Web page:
(8)

(9)

(10)

(11)

Where, θ is the water content (L3 L-3), θr is the residual liquid volume fraction, θs is the saturated liquid volume fraction, K is the relative permeability, α, l, m, n are fitting parameters.

Exchange of water between the matrix and the fracture pore systems is assumed to be proportional to the pressure head difference between both pore systems [24C. Ray, T.R. Ellsworth, and A.J. Valocchi, "An improved dual porosity model for chemical transport in macroporous soils", J. Hydrol., vol. 193, pp. 270-292, 1997.
[http://dx.doi.org/10.1016/S0022-1694(96)03141-1]
]:

(12)

in which, αw is a first-order mass transfer coefficient (L-1T-1) for water defined as:

(13)

Where, β is a dimensionless geometry coefficient for describing the shape of the matrix structures, a is the characteristic length of the matrix structure (L), γw is a dimensionless scaling coefficient for water absorption, Ka is the relative hydraulic conductivity. A single average value of 0.4 for γw was found to be applicable for different hydraulic properties and initial conditions [25H.H. Gerke, and M.T. Genuchten, "Evaluation of a first-order water transfer term for variably-saturated dual-porosity models", Water Resour. Res., vol. 29, no. 4, pp. 1225-1238, 1993.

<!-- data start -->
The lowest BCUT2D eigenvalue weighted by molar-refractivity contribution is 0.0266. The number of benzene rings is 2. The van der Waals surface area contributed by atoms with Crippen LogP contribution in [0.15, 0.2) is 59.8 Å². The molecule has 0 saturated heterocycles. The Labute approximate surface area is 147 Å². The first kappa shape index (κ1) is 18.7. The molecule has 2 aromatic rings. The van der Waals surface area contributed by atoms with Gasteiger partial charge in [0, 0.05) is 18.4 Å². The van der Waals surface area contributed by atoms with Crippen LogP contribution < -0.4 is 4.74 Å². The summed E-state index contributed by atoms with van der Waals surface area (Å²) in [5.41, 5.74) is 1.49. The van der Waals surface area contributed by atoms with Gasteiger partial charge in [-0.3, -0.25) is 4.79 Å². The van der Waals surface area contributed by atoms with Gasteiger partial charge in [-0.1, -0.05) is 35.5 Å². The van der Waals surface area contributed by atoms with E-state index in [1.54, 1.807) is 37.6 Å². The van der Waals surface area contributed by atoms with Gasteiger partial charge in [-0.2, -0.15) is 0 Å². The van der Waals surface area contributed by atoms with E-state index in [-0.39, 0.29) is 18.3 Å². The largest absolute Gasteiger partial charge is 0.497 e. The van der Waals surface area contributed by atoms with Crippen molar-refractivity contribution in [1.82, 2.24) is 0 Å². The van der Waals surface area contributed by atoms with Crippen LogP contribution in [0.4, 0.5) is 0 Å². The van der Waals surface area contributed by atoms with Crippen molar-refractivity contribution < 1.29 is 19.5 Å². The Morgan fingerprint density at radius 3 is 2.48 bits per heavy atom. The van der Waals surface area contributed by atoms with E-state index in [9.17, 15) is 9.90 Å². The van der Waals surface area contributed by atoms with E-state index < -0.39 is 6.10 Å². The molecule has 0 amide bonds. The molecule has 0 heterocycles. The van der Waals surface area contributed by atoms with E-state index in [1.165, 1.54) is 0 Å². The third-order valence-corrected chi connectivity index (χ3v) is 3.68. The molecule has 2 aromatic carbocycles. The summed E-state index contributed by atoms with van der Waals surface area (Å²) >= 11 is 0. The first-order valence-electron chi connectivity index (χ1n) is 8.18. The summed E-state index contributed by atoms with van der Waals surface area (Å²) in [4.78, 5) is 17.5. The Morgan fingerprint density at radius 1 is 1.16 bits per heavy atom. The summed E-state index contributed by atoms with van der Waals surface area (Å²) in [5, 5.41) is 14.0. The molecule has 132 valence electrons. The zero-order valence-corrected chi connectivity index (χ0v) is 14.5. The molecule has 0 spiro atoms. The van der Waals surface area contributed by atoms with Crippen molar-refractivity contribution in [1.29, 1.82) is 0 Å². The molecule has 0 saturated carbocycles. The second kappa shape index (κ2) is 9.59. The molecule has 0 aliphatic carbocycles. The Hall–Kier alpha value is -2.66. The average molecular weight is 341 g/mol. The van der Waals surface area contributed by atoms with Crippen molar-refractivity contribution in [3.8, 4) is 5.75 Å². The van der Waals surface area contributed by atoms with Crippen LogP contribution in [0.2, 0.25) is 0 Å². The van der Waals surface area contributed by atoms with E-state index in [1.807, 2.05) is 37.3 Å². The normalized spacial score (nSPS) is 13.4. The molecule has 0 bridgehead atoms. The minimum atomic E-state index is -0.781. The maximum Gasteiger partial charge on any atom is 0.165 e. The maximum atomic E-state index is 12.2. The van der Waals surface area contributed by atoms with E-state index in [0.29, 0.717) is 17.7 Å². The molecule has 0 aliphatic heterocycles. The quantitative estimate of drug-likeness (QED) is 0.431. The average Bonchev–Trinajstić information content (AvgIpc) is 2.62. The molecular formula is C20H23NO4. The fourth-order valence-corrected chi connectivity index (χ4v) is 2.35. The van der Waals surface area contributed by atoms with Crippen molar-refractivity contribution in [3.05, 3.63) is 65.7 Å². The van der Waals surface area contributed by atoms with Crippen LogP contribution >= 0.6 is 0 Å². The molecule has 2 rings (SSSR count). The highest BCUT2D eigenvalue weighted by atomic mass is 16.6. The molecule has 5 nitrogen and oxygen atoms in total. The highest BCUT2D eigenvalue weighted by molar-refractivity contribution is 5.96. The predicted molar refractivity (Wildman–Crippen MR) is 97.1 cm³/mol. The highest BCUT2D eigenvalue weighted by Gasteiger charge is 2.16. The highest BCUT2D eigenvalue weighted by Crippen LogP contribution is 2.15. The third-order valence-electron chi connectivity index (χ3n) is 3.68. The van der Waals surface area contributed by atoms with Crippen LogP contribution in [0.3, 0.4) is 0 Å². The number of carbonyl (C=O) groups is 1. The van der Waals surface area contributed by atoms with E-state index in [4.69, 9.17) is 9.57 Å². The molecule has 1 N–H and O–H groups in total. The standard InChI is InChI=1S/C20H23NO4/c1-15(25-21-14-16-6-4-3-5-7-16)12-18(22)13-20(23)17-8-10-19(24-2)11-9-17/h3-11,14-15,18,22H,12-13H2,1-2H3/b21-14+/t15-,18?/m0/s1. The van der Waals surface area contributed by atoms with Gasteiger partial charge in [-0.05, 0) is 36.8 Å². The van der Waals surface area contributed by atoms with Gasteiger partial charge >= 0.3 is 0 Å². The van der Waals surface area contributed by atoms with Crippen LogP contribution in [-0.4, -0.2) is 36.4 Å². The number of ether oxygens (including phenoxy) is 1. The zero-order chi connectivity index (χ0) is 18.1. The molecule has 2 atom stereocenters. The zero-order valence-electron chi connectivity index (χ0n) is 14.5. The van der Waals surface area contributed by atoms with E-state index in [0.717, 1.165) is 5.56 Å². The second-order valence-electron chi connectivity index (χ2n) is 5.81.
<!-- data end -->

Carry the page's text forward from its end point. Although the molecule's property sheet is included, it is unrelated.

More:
[http://dx.doi.org/10.1029/92WR02467]
]. The geometry coefficient β equals 3 [26H.H. Gerke, and M.T. Genuchten, "Macroscopic representation of structural geometry for simulating water and solute movement in dual-porosity media", Adv. Water Resour., vol. 19, no. 6, pp. 343-357, 1996.
[http://dx.doi.org/10.1016/0309-1708(96)00012-7]
]. The relative hydraulic conductivity Ka is calculated by averaging the hydraulic conductivities of the two pore domains [27B. Arora, B.P. Mohanty, and J.T. McGuire, "Inverse estimation of parameters for multidomain flow models in soil columns with different macropore densities", Water Resour. Res., vol. 47, no. 4, p. WR009451, 2011.